NASA Technical Reports Server (NTRS)

    Hsu, L. C.; Philipp, W. H.; Sheibley, D. W.; Gonzalez-Sanabria, O. D. (Inventor)

    1985-01-01

    A battery separator for an alkaline battery is described. The separator comprises a cross linked copolymer of vinyl alcohol units and unsaturated carboxylic acid units. The cross linked copolymer is insoluble in water, has excellent zincate diffusion and oxygen gas barrier properties and a low electrical resistivity. Cross linking with a polyaldehyde cross linking agent is preferred.

  17. Research, development, and demonstration of lead-acid batteries for electric-vehicle propulsion. Annual report for 1982

    SciTech Connect

    Bowman, D.E.

    1983-08-01

    Research programs on lead-acid batteries are reported that cover active materials utilization, active material integrity, and some technical support projects. Processing problems were encountered and corrected. Components and materials, a lead-plastic composite grid, cell designs, and deliverables are described. Cell testing is discussed, as well as battery subsystems, including fuel gage, thermal management, and electrolyte circulation. (LEW)

  18. A stencil printed, high energy density silver oxide battery using a novel photopolymerizable poly(acrylic acid) separator.

    PubMed

    Braam, Kyle; Subramanian, Vivek

    2015-01-27

    A novel photopolymerized poly(acrylic acid) separator is demonstrated in a printed, high-energy-density silver oxide battery. The printed battery demonstrates a high capacity of 5.4 mA h cm(-2) at a discharge current density of 2.75 mA cm(-2) (C/2 rate) while delivering good mechanical flexibility and robustness.

  19. Electroplated reticulated vitreous carbon current collectors for lead-acid batteries: opportunities and challenges

    NASA Astrophysics Data System (ADS)

    Gyenge, Elod; Jung, Joey; Mahato, Basanta

    Reticulated, open-cell structures based on vitreous carbon substrates electroplated with a Pb-Sn (1 wt.%) alloy were investigated as current collectors for lead-acid batteries. Scanning and backscattered electron microscopy, cyclic voltammetry, anodic polarization and flooded 2 V single-cell battery testing was employed to characterize the performance of the proposed collectors. A battery equipped with pasted electroplated reticulated vitreous carbon (RVC) electrodes of 137 cm 2 geometric area, at the time of manuscript submission, completed 500 cycles and over 1500 h of continuous operation. The cycling involved discharges at 63 A kg PAM-1 corresponding to a nominal 0.75 h rate and a positive active mass (PAM) utilization efficiency of 21%. The charging protocol was composed of two voltage limited (i.e. 2.6 V/cell), constant current steps of 35 and 9.5 A kg PAM-1, respectively, with a total duration of about 2 h. The charge factor was 1.05-1.15. The observed cycling behavior in conjunction with the versatility of electrodeposition to produce application-dependent optimized lead alloy coating thickness and composition shows promise for the development of lead-acid batteries using electroplated reticulated vitreous carbon collectors.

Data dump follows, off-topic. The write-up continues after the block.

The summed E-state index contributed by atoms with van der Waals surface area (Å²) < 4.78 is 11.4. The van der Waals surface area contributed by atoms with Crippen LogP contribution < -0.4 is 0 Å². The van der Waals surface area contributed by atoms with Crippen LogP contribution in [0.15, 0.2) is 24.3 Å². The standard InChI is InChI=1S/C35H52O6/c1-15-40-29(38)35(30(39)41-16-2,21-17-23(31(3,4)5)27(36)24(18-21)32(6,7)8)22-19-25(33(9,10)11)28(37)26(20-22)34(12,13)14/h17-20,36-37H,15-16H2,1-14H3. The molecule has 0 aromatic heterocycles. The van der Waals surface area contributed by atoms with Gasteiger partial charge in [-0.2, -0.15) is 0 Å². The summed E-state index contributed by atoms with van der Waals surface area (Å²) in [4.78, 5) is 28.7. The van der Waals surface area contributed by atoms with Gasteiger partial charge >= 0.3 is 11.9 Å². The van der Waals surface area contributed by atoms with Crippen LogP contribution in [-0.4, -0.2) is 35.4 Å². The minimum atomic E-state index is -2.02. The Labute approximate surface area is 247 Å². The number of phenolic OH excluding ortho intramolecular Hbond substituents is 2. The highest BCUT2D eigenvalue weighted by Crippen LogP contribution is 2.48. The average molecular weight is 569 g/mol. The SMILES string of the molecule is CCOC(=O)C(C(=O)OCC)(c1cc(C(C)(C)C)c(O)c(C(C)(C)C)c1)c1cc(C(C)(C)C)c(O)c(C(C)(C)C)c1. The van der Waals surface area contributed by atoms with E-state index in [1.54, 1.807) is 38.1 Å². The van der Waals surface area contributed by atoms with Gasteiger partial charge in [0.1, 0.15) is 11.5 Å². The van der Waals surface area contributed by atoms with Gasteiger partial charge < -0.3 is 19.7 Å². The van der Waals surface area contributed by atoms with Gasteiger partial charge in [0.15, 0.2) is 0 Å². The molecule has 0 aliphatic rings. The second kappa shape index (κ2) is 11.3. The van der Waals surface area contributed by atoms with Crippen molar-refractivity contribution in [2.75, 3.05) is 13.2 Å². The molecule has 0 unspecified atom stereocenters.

20. Temperature effects on sealed lead acid batteries and charging techniques to prolong cycle life.

    SciTech Connect

    Hutchinson, Ronda

    2004-06-01

    Sealed lead acid cells are used in many projects in Sandia National Laboratories Department 2660 Telemetry and Instrumentation systems. The importance of these cells in battery packs for powering electronics to remotely conduct tests is significant. Since many tests are carried out in flight or launched, temperature is a major factor. It is also important that the battery packs are properly charged so that the test is completed before the pack cannot supply sufficient power. Department 2665 conducted research and studies to determine the effects of temperature on cycle time as well as charging techniques to maximize cycle life and cycle times on sealed lead acid cells. The studies proved that both temperature and charging techniques are very important for battery life to support successful field testing and expensive flight and launched tests. This report demonstrates the effects of temperature on cycle time for SLA cells as well as proper charging techniques to get the most life and cycle time out of SLA cells in battery packs.

  1. Structural alteration of spermatozoa in the persons employed in lead acid battery factory.

    PubMed

    Naha, Nibedita; Bhar, R B; Mukherjee, A; Chowdhury, Amal Roy

    2005-04-01